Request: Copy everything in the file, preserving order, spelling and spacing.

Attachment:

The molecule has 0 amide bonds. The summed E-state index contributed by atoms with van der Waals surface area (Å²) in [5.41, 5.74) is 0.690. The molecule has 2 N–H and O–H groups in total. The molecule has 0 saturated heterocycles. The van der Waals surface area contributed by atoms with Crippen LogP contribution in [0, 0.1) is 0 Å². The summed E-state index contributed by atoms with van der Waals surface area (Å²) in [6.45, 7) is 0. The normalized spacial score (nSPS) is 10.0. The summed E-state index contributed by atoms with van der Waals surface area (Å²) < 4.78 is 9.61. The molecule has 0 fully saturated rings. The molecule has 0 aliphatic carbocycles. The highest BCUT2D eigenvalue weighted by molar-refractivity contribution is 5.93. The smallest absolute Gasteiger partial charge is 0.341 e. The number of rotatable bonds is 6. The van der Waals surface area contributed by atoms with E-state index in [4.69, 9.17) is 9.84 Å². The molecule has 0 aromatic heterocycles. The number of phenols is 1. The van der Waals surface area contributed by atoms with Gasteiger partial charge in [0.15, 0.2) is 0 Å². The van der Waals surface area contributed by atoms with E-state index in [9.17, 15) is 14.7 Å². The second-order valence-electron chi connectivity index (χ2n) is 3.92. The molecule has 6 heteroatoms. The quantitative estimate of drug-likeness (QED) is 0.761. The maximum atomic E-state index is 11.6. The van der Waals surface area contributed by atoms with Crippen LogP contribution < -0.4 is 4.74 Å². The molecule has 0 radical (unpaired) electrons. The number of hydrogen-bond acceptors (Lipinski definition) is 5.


The molecule has 0 amide bonds. The summed E-state index contributed by atoms with van der Waals surface area (Å²) in [5.41, 5.74) is 0.690. The molecule has 2 N–H and O–H groups in total. The molecule has 0 saturated heterocycles. The van der Waals surface area contributed by atoms with Crippen LogP contribution in [0, 0.1) is 0 Å². The summed E-state index contributed by atoms with van der Waals surface area (Å²) in [6.45, 7) is 0. The normalized spacial score (nSPS) is 10.0. The summed E-state index contributed by atoms with van der Waals surface area (Å²) < 4.78 is 9.61. The molecule has 0 fully saturated rings. The molecule has 0 aliphatic carbocycles. The highest BCUT2D eigenvalue weighted by molar-refractivity contribution is 5.93. The smallest absolute Gasteiger partial charge is 0.341 e. The number of rotatable bonds is 6. The van der Waals surface area contributed by atoms with E-state index in [4.69, 9.17) is 9.84 Å². The molecule has 0 aromatic heterocycles. The number of phenols is 1. The van der Waals surface area contributed by atoms with Gasteiger partial charge in [0.15, 0.2) is 0 Å². The van der Waals surface area contributed by atoms with E-state index in [9.17, 15) is 14.7 Å². The second-order valence-electron chi connectivity index (χ2n) is 3.92. The molecule has 6 heteroatoms. The quantitative estimate of drug-likeness (QED) is 0.761. The maximum atomic E-state index is 11.6. The van der Waals surface area contributed by atoms with Crippen LogP contribution < -0.4 is 4.74 Å². The molecule has 0 radical (unpaired) electrons. The number of hydrogen-bond acceptors (Lipinski definition) is 5.